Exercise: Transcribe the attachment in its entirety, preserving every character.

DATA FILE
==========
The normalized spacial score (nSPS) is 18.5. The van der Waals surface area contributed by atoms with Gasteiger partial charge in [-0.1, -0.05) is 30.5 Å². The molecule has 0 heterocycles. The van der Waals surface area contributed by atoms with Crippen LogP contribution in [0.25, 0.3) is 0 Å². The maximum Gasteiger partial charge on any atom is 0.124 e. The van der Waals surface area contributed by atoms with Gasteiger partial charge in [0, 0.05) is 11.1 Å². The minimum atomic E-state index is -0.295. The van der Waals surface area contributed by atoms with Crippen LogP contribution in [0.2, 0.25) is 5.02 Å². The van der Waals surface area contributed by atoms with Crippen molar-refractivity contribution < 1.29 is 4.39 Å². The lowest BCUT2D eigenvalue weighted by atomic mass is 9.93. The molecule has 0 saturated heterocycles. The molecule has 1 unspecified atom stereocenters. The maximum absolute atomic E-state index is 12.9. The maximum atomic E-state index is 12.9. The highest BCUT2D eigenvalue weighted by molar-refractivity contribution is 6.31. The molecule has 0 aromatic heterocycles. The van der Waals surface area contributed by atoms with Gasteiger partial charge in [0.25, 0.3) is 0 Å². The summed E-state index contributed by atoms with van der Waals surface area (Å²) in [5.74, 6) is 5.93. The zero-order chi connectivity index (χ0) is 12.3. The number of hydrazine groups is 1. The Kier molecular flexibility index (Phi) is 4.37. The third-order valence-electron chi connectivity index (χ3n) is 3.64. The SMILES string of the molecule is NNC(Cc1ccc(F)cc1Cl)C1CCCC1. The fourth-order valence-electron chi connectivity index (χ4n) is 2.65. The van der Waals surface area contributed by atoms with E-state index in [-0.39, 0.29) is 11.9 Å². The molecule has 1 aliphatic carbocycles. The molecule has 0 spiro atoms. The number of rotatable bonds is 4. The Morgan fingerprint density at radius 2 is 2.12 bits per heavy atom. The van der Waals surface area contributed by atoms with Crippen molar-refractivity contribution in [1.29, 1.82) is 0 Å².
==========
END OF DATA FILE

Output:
The normalized spacial score (nSPS) is 18.5. The van der Waals surface area contributed by atoms with Gasteiger partial charge in [-0.1, -0.05) is 30.5 Å². The molecule has 0 heterocycles. The van der Waals surface area contributed by atoms with Crippen LogP contribution in [0.25, 0.3) is 0 Å². The maximum Gasteiger partial charge on any atom is 0.124 e. The van der Waals surface area contributed by atoms with Gasteiger partial charge in [0, 0.05) is 11.1 Å². The minimum atomic E-state index is -0.295. The van der Waals surface area contributed by atoms with Crippen LogP contribution in [0.2, 0.25) is 5.02 Å². The van der Waals surface area contributed by atoms with Crippen molar-refractivity contribution < 1.29 is 4.39 Å². The lowest BCUT2D eigenvalue weighted by atomic mass is 9.93. The molecule has 0 saturated heterocycles. The molecule has 1 unspecified atom stereocenters. The maximum absolute atomic E-state index is 12.9. The maximum atomic E-state index is 12.9. The highest BCUT2D eigenvalue weighted by molar-refractivity contribution is 6.31. The molecule has 0 aromatic heterocycles. The van der Waals surface area contributed by atoms with Gasteiger partial charge in [0.25, 0.3) is 0 Å². The summed E-state index contributed by atoms with van der Waals surface area (Å²) in [5.74, 6) is 5.93. The zero-order chi connectivity index (χ0) is 12.3. The number of hydrazine groups is 1. The Kier molecular flexibility index (Phi) is 4.37. The third-order valence-electron chi connectivity index (χ3n) is 3.64. The SMILES string of the molecule is NNC(Cc1ccc(F)cc1Cl)C1CCCC1. The fourth-order valence-electron chi connectivity index (χ4n) is 2.65. The van der Waals surface area contributed by atoms with E-state index in [-0.39, 0.29) is 11.9 Å². The molecule has 1 aliphatic carbocycles. The molecule has 0 spiro atoms. The number of rotatable bonds is 4. The Morgan fingerprint density at radius 2 is 2.12 bits per heavy atom. The van der Waals surface area contributed by atoms with Crippen molar-refractivity contribution in [1.29, 1.82) is 0 Å².